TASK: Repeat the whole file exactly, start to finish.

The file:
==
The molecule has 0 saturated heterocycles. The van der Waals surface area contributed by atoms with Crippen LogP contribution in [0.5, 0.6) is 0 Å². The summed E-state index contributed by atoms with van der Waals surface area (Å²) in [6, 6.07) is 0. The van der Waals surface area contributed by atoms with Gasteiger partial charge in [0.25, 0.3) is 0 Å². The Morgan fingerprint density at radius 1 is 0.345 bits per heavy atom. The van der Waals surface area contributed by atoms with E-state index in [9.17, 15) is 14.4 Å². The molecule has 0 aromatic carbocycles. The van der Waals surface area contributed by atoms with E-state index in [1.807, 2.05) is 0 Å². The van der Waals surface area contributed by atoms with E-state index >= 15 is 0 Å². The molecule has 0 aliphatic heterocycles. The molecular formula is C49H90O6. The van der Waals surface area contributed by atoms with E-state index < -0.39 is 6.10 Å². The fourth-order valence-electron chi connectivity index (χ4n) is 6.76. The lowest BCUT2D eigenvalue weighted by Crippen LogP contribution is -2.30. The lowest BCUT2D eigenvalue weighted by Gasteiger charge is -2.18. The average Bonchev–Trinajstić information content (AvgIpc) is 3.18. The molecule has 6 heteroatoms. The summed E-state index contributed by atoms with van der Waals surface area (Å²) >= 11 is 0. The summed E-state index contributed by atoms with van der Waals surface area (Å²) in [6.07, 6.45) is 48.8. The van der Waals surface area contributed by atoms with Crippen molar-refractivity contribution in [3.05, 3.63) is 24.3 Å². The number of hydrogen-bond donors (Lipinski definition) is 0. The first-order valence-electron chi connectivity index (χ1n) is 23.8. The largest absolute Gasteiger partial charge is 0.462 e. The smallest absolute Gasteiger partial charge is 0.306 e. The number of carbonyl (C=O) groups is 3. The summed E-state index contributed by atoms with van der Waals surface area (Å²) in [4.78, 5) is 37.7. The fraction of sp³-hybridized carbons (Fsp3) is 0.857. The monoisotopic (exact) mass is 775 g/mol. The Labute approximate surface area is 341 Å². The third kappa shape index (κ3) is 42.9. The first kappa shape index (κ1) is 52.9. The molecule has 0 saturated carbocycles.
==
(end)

The molecule has 0 saturated heterocycles. The van der Waals surface area contributed by atoms with Crippen LogP contribution in [0.5, 0.6) is 0 Å². The summed E-state index contributed by atoms with van der Waals surface area (Å²) in [6, 6.07) is 0. The van der Waals surface area contributed by atoms with Gasteiger partial charge in [0.25, 0.3) is 0 Å². The Morgan fingerprint density at radius 1 is 0.345 bits per heavy atom. The van der Waals surface area contributed by atoms with E-state index in [9.17, 15) is 14.4 Å². The molecule has 0 aromatic carbocycles. The van der Waals surface area contributed by atoms with E-state index in [1.807, 2.05) is 0 Å². The van der Waals surface area contributed by atoms with E-state index >= 15 is 0 Å². The molecule has 0 aliphatic heterocycles. The molecular formula is C49H90O6. The van der Waals surface area contributed by atoms with E-state index < -0.39 is 6.10 Å². The fourth-order valence-electron chi connectivity index (χ4n) is 6.76. The lowest BCUT2D eigenvalue weighted by Crippen LogP contribution is -2.30. The lowest BCUT2D eigenvalue weighted by Gasteiger charge is -2.18. The average Bonchev–Trinajstić information content (AvgIpc) is 3.18. The molecule has 6 heteroatoms. The summed E-state index contributed by atoms with van der Waals surface area (Å²) >= 11 is 0. The summed E-state index contributed by atoms with van der Waals surface area (Å²) in [6.07, 6.45) is 48.8. The van der Waals surface area contributed by atoms with Crippen molar-refractivity contribution in [3.05, 3.63) is 24.3 Å². The number of hydrogen-bond donors (Lipinski definition) is 0. The first-order valence-electron chi connectivity index (χ1n) is 23.8. The largest absolute Gasteiger partial charge is 0.462 e. The smallest absolute Gasteiger partial charge is 0.306 e. The number of carbonyl (C=O) groups is 3. The summed E-state index contributed by atoms with van der Waals surface area (Å²) in [4.78, 5) is 37.7. The fraction of sp³-hybridized carbons (Fsp3) is 0.857. The monoisotopic (exact) mass is 775 g/mol. The Labute approximate surface area is 341 Å². The third kappa shape index (κ3) is 42.9. The first kappa shape index (κ1) is 52.9. The molecule has 0 saturated carbocycles.